- If the user input is any of the printable keys (' ' < key <= '~') excluding space, it should be ignored (no action taken). If the user input is any of the function keys, the function is terminated returning the key.
- If the user input is SPACE:
- If “radio” is true, then the *status is set to one, checkbox is displayed and function is terminated returning space.
- If “radio” is false, then the value of *status is toggled between 0 and 1, the checkbox is displayed and function is exited returning space.
Windows Visual C++
To Download Visual studio from Seneca/Acs download page (you must be a student), login using your Seneca account, Click on MSDN and scroll down to DVD Downloads subheading. Download the one that says "(Dual Layer) Visual Studio 2008 Professional Edition, MSDN Library for Visual Studio 2008 ". Have Fun.
(Note that the image does not include Service Pack 1)
You also have the option of downloading Microsoft Visual C++ 2008 Express Edition from the Microsoft Visual Studio Express Downloads page. You will have to register in order to use it without a time limit but this does not involve any payment. To register, start up Visual C++, click 'Help' from the tool bar at the top and select 'Register Product'. Follow the instructions and you will receive the registation key at the end.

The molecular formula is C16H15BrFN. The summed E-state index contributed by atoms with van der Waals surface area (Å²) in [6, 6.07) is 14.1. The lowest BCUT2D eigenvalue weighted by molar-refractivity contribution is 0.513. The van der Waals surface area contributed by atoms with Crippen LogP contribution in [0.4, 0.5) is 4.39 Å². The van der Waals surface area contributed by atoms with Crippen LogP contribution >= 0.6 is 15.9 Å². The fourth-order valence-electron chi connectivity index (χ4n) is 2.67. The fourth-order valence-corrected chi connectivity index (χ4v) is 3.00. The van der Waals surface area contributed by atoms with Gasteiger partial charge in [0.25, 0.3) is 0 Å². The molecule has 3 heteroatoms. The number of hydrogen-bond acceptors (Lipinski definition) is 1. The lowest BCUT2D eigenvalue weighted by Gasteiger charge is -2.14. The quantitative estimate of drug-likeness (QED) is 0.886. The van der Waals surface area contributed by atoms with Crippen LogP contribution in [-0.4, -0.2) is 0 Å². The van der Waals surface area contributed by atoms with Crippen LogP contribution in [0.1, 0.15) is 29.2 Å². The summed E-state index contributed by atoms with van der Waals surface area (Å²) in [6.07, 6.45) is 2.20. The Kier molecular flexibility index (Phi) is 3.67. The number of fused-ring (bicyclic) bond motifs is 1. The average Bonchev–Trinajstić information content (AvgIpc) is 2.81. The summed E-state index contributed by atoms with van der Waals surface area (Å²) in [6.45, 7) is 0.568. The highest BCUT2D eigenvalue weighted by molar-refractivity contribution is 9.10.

If you have other MS Visual Studio products (eg. Visual Basic) installed you may be asked to uninstall them before you are able to install the Visual C++ Express Edition.
Windows Borland C++
Borland C++ Compiler 5.5 is a free version. You can download it from ACS.
Linux Gnu C++
Many distro come with compiler pre-installed. If not, you can use the package manager tool (yum, apt-get, merger...) in your system to search for GCC, and install that package. Also, there are some useful tools that you may need, such as autoconf, make, ctag and etc.
Distro specified installation of compilers guilds:
Installing Compilers in Ubuntu
To add more
Mac OS C++
to be completed